International Health Science University (IHSU) now in their 10th year of training medical professionals with a heritage in the private health sector has today launched a new type of school dubbed; The School of Business and Applied Technology (SOBAT).

The school is partnering with business and industry sectors to offer a range of degree and executive short courses in Bachelors of Business Administration, and Postgraduate Diploma in Health Technology Innovation – which will start in April and February respectively in order to offer more practical education. To support this launch, the university will be offering a 25% discount on tuition fees for all the applicants before mid-January (15th January) which subsequently results in admission and meet required standards.

“Our partnership with business and industry sector, and also our practical experiential approach, meant that our emphasis on skills and character development, and that you start applying these in real work situation from the start of the course. You don’t wait until your course in complete only to discover that you are still missing the skills you need to be effective in your work,” Prof. Jamie MacAlister; Director of SOBAT, said during the press media briefing.

 Prof. Jamie MacAlister; Director of SOBAT at International Health Science University, Kampala, Uganda.

Prof. Jamie MacAlister; Director of SOBAT at International Health Science University, Kampala, Uganda.

Notably, the university already has a Certificate program in Applied ICT and Leadership Training that is on going for six (6) months taught by Michael Niyitegeka and is supported by Microsoft.

During the press media brief at the university main campus; Dr. Ian Clarke; Chair of the Clarke Group and Promoter of SOBAT, said the reason of broadening the university from purely health sciences to business is that new graduates are mostly unsuitable for employment because they have been trained in theory which they can’t apply.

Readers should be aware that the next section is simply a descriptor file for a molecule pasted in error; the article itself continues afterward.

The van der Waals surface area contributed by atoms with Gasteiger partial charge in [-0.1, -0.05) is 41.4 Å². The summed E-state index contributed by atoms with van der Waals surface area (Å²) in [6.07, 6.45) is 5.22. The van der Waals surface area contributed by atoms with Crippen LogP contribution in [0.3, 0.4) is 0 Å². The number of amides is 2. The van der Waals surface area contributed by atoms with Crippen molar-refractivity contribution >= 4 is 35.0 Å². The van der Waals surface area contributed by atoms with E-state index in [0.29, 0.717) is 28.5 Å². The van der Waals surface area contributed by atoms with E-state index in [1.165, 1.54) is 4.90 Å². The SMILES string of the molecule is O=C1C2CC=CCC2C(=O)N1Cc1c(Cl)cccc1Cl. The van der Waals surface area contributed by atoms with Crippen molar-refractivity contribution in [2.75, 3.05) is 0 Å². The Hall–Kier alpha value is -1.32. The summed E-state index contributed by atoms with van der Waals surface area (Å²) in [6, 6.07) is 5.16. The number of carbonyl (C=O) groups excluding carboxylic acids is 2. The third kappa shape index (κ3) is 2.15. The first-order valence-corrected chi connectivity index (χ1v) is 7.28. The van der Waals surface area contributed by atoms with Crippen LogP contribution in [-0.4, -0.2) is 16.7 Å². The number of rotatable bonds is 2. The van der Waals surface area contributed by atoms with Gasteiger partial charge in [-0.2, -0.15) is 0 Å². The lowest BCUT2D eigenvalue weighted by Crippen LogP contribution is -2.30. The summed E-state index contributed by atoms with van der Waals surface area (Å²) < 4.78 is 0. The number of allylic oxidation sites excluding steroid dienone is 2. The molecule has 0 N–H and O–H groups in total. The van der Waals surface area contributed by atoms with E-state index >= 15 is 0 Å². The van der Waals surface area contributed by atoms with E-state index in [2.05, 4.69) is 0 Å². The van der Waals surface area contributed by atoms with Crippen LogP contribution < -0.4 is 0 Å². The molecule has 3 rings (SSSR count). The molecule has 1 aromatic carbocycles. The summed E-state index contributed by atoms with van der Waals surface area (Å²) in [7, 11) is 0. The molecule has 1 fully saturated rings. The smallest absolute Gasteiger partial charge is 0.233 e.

“I have heard complaints from businesses, which find it difficult to hire employees even though they have a qualification in their respective application. Therefore SOBAT is designed to be more practical based to work with businesses themselves, so that when a student graduates, s/he has a sound practical understanding of what they have been trained in,” Dr. Ian said.

Dr. Ian Clarke; Chair of the Clarke Group and Promoter of SOBAT at International Health Science University, Kampala, Uganda.
Dr. Ian Clarke; Chair of the Clarke Group and Promoter of SOBAT Dr. Ian Clarke; Chair of the Clarke Group and Promoter of SOBAT at International Health Science University, Kampala, Uganda.

According to Daily Monitor, 87% of graduates can’t find jobs. Commentators have suggested that there is a disconnect. There are jobs, but graduates don’t have the skills and experience for them.

Samuel Sejjaaka; Country Team Leader at Abacus Business School, writing in the Saturday Monitor stated that, “the paradox we face is that while there are many vacancies for which skills are lacking, we are not short of people who are qualified in quixotic subjects.”

The university at their 8th graduation ceremony that happened last week saw over 207 health graduates. And according to the university, 93% of them have been employed.

On Wednesday, KCCA Employment Services Bureau launched the Prokaziea app, which is aimed at connecting youth to the employers in East African region. The application derived from Pro (Professional), Kazi (Work), ea (East Africa) targets students and youth in Uganda, Kenya, Tanzania, Burundi and Rwanda to ensure they are connected in the job market.